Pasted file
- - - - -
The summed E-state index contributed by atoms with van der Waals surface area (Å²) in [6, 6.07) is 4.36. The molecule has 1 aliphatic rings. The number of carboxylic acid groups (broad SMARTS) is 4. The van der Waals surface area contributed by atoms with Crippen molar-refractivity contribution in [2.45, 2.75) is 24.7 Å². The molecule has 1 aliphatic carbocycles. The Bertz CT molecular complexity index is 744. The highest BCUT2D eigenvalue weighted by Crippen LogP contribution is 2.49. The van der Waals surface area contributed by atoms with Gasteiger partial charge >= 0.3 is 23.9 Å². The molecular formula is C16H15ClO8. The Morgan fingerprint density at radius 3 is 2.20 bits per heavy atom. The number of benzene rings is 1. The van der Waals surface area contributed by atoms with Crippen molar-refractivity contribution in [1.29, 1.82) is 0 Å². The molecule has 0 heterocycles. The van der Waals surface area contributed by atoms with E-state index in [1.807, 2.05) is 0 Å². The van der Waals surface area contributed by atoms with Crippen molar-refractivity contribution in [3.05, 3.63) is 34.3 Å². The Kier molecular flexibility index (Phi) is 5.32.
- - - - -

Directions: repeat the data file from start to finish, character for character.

The summed E-state index contributed by atoms with van der Waals surface area (Å²) in [6, 6.07) is 4.36. The molecule has 1 aliphatic rings. The number of carboxylic acid groups (broad SMARTS) is 4. The van der Waals surface area contributed by atoms with Crippen molar-refractivity contribution in [2.45, 2.75) is 24.7 Å². The molecule has 1 aliphatic carbocycles. The Bertz CT molecular complexity index is 744. The highest BCUT2D eigenvalue weighted by Crippen LogP contribution is 2.49. The van der Waals surface area contributed by atoms with Gasteiger partial charge >= 0.3 is 23.9 Å². The molecular formula is C16H15ClO8. The Morgan fingerprint density at radius 3 is 2.20 bits per heavy atom. The number of benzene rings is 1. The van der Waals surface area contributed by atoms with Crippen molar-refractivity contribution in [1.29, 1.82) is 0 Å². The molecule has 0 heterocycles. The van der Waals surface area contributed by atoms with E-state index in [1.807, 2.05) is 0 Å². The van der Waals surface area contributed by atoms with Crippen molar-refractivity contribution in [3.05, 3.63) is 34.3 Å². The Kier molecular flexibility index (Phi) is 5.32.